Key to the Front Door – Educational and Fun too

Key to the Front Door looks at a new board game from Debra Avara.

While wandering the aisles at the recent New York Toy Fair, we met Debra Avara, an Assistant Professor at Amarillo College where she teaches Sociology. She was promoting a new game she had designed to teach kids all about how to cope with living like an adult. Since it is highly probable that many of today’s teens might find themselves out on their own after high school graduation, Debra felt there was a real need to explain the realities facing young adults starting out with a new job, an unfurnished apartment and lots of bills. She had already successfully presented her ideas in numerous books and seminars, and the thought of learning from a board game seemed like the next logical step. So, she created “Key to the Front Door,” which is kind of a hi-octane version of the board games “Life,” and “Monopoly.”

The game contents include 8 player pawns, 8 garage sales tokens, 2 dice, a deck of 25 Key cards, play money ($1, $5, $10, $20, $50 & $100 bills), numerous budget/inventory worksheets, a large game board measuring 24″ x 24″ and a set of rules. To set things up, each player receives a player pawn, $500, 1 garage sale token and 1 budget/inventory sheet. Each player also needs 3 small envelopes and a pencil or pen (not included). The envelopes are labeled “Vacation Savings,” Emergency Savings” and “College/Retirement Savings.” Each player must immediately deposit $25 in each of the three envelopes and will have to add an additional $10 to each one every time he circles the game board.

Key to the Front Door 2The object of the game is to be the first player to purchase all of the “need” items on your inventory list, or if everyone goes broke before that happens, the player who has accumulated the most “need” items is declared the winner. It should be noted that the “need” items include the types of things needed to furnish an apartment, including chairs, couch, bed, TV, pots & pans, towels and many others. At the same time, players may also want to purchase some “want” items like pictures, plants, a camera, shelving and lots of other stuff. All of the available items are listed on the inventory sheet.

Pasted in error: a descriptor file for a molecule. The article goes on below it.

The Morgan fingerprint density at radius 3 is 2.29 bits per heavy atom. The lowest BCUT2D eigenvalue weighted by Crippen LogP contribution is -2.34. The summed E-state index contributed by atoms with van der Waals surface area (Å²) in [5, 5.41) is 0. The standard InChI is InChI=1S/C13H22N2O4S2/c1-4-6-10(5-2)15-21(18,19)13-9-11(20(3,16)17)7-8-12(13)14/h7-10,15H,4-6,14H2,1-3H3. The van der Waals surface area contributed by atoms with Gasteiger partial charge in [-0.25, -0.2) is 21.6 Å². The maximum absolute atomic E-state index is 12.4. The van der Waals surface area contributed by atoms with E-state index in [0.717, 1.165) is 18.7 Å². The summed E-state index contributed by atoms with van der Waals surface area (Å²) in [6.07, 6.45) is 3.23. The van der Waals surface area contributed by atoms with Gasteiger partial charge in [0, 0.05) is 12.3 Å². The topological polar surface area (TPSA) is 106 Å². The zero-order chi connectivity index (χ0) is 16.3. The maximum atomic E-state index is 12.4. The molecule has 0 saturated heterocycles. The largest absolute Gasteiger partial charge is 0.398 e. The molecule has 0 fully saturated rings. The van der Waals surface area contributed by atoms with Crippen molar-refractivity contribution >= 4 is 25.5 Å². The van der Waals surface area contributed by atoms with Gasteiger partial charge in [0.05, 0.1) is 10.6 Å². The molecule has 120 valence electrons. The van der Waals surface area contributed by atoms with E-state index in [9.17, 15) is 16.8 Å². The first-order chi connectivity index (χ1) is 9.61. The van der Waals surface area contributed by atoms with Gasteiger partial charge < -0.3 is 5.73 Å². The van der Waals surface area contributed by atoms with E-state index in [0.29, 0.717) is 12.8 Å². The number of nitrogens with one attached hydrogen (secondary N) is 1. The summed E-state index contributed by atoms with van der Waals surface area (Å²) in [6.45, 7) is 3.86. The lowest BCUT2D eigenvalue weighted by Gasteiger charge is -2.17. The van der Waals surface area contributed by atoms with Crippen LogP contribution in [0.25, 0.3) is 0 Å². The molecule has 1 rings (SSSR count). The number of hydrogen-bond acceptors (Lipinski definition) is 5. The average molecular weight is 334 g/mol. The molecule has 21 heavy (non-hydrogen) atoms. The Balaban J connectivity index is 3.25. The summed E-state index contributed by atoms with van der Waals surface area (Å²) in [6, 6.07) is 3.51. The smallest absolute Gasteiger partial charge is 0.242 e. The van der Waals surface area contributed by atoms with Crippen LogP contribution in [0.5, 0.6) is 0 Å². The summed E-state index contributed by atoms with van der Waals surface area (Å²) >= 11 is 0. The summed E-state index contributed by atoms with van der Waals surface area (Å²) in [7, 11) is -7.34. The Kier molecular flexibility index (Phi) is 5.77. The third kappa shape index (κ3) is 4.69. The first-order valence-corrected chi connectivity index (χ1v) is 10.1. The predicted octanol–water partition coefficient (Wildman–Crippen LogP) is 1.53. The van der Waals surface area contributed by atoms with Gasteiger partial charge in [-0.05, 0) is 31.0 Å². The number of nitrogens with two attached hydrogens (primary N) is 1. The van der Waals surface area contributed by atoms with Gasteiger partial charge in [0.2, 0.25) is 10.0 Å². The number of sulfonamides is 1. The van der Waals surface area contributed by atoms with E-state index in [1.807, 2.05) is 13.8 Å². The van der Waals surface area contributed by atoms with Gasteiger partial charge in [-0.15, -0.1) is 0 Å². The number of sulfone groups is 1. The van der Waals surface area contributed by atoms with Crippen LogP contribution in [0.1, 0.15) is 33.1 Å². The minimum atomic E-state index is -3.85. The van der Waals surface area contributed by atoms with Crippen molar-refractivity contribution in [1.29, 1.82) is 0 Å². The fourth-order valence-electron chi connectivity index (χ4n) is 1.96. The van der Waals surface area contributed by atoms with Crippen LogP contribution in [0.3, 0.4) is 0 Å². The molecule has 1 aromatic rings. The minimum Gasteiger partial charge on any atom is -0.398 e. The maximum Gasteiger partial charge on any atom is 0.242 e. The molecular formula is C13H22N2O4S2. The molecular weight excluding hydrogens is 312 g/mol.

To begin play, all player pawns are placed on the “Start Here” square on the game board. The board winds around a total of 80 spaces. There are also some bridges which slow down a player’s progress and a few rivers, which speed things up. Players alternate turns by rolling one die and moving down the path. Once a player has landed on a space, the player must follow the instructions on the space. There are spaces that require a player to pay a bill, like water, cell phone or car payment, and also spaces that reward a player with work bonuses, birthday money etc. Remember, each player does have a job, so each time a player lands on or passes a “Pay Day” space, he collects $125, but the player also has to pay his apartment rent of $425 each time he circles the board. There are also lots of chances on the board spaces to purchase one or more items on a player’s inventory list. The cost of all items, both “needs” and “wants,” is listed on the inventory list. The choice belongs to the player. If a player would happen to land on a space with a golden Key on it, he must draw one of the Key cards, and follow the instructions on the card. Most of the cards involve buying decisions such as whether to buy a new cell phone or keep the old one, or whether to borrow a book from the library or just buy it.

Key to the Front Door 3If during the game, a player cannot pay a bill or his rent, he can use his 1 garage sale token (one time only) to sell any or all of the items he has purchased on his inventory list. Unfortunately, the player only gets garage sale prices for his items, which are substantially less than what he paid for them. But that is life, right? He does get to the stay in the game if he raises enough money to pay his bills.

There are several more detailed rules, but that is the game in a nutshell. The Toys Bulletin staff played “Key to the Front Door” numerous times over about a 7 day period. It even provided some educational insights to many of us, as the game was quick to point out that budgeting and planning are crucial ingredients leading to financial independence and a successful life. This is a great learning tool for families and certainly in the classroom.

“Key to the Front Door” retails for $29.95 and can be purchased directly from the Deb Avara Books website.

–RJ Cullen






Posted in Board Games, Learning